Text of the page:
Post-Election Post

The biggest reason that I write and teach the arts is because I believe that everyone has a story and that everyone’s voices deserve to be heard.  When I woke up after the election, I was hit with hopelessness, but then I tried to come up with every reason I could to feel hopeful.  One of the biggest is that people are voicing themselves about important things.

I grew up hearing that you don’t talk about politics.  Now, more than I can remember, racial equity, immigrant and refugee rights, gender equality, LGBTQ rights, and climate change are out on the table being talked about rather than swept under the rug.  My social media is filled with people sharing their grief, anger, and fears and lifting each other up.  This speaking out is such a huge step.

What’s missing is the other piece of conversation – listening.  There are people saying, “I don’t understand.  How could this have happened?” and then essentially disowning their friends and family who helped make it happen rather than listen for the answer.  I saw protesters outside of a Trump rally shouting, “Love Trumps Hate” with two middle fingers in someone’s face. And it wasn’t to be ironic.  For every Facebook post that has given me hope, there has been at least one response, sometimes from the someone of the opposing political party but often from within the same one, attacking the poster with hatred.

This country is divided enough.  Instead of driving these cuts deeper, can we begin to heal them so that we can continue taking steps forward?  I’ve never seen a situation where someone changed a person’s mind by attacking them.  But I have seen people who disagreed work through their differences by listening to each other and then work together to achieve something.  And we have a lot of work to do.Snapshot 3 (10-25-2014 11-21 PM) (2).jpg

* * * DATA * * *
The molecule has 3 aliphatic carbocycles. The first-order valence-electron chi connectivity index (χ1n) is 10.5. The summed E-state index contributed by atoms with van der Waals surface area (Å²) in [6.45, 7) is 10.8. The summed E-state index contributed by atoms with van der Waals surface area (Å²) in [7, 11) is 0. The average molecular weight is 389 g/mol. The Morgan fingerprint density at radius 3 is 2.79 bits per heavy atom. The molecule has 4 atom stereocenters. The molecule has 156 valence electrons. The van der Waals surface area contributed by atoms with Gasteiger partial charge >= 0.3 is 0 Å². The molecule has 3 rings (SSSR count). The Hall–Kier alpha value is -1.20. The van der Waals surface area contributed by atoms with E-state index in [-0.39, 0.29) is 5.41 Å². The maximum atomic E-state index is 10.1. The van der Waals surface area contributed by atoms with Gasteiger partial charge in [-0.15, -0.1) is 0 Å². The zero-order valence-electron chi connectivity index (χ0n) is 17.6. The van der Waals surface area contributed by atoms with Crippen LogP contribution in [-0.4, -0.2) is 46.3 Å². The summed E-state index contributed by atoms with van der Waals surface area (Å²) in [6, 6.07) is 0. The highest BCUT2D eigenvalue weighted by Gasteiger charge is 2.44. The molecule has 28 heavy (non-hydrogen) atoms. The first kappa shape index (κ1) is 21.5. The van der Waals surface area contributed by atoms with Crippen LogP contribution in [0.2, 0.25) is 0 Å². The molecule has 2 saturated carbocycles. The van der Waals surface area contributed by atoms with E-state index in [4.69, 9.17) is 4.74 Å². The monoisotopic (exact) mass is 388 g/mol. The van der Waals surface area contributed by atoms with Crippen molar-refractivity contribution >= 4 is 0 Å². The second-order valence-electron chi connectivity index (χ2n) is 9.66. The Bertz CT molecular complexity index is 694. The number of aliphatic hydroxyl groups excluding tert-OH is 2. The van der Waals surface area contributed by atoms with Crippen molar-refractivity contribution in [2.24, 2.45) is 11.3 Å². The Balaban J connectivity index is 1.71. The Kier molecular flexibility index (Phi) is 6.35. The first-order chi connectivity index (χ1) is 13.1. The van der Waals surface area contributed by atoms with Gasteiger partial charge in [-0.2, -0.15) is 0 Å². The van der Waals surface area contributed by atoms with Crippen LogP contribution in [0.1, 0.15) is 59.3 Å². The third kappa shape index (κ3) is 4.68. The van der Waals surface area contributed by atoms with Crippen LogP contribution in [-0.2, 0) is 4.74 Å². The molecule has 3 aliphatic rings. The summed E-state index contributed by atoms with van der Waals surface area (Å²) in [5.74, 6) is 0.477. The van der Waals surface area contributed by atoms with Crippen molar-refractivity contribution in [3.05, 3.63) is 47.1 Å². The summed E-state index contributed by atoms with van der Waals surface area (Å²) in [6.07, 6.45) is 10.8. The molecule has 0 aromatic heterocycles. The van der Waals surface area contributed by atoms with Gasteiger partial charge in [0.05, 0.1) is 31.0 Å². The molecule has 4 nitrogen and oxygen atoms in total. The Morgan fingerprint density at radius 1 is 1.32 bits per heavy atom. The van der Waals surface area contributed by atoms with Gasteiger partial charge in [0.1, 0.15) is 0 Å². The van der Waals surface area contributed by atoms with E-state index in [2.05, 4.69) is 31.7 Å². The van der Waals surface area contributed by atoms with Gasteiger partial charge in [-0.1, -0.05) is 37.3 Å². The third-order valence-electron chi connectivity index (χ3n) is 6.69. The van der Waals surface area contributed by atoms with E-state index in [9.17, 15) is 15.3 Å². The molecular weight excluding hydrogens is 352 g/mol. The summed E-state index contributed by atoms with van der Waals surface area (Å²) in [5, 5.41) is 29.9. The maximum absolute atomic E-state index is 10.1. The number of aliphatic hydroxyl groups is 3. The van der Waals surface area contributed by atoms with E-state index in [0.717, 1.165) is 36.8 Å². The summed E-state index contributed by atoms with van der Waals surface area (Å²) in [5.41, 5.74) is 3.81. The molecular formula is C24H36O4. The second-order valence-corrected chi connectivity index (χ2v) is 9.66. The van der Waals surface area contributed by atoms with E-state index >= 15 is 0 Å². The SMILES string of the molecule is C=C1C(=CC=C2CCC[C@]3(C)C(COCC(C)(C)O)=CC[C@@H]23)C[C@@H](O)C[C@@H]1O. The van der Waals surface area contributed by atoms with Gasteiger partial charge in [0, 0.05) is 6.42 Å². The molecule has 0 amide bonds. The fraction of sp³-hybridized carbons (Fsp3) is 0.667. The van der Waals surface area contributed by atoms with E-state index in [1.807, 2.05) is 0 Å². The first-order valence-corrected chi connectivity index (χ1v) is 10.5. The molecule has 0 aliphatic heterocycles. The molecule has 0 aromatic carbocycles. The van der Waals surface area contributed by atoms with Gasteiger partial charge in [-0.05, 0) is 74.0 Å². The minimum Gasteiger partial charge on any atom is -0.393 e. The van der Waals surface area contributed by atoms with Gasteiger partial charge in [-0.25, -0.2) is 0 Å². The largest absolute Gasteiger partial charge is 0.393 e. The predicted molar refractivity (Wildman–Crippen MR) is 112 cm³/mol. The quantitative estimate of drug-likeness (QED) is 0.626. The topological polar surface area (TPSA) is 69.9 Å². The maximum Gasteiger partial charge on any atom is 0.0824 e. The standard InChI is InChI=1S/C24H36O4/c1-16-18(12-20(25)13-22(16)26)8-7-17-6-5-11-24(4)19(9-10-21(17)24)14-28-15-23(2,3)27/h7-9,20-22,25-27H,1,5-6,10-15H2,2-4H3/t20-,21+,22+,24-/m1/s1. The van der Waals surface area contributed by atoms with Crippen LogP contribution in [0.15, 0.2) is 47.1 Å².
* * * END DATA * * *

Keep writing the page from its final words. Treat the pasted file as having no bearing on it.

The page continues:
I’m aware that people might attack me for posting this – for being too liberal or for being too soft when I should be outraged and call people out for supporting a hateful, intolerant candidate.  Or that I can say this because I’m white and privileged (which is totally true and valid).  If so, I will do my best to hear you.

But I’m not saying that I’m not outraged or that I accept unjust policies.  I’m saying that we should continue to fight even harder for social justice and human welfare and the environment.  I’m just saying that if we listen and try to understand each other, maybe we can fight from a place of love instead of hate.

Because I don’t think that love is too soft.  I think love might be the strongest thing we’ve got.

Thanks for listening. 🙂

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6 Comments

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6 responses to “Post-Election Post

  1. Yes! Thanks Laura, your words are always full of wisdom.

  2. Tina

    Beautiful words Laura. You wrote exactly how I have been feeling. Thank you.

  3. Happy to listen. Powerful post. I think we are all trying to find kindred spirits to share our thoughts and sadness with. Love, compassion and kindness are needed most. Thank you!
    I liked Lin Oliver’s (SCBWI) words yesterday about as authors/illustrators we have a unique opportunity to impact future generations of children. That will be our mission. Seeing the picture of Hillary yesterday in the woods hiking helped bring me out my funk.

    • Thanks so much, Patricia. And while I agree that it’s so important to find those kindred spirits for sharing feelings and support right now, the harder part is finding compassion for those who disagree – to be able to voice your disagreements, but listen too.
      I appreciate your sharing what’s helped to pick you up! I’ll have to look for what Lin Oliver said.
      Time with friends and music have been helping me out this week. 🙂

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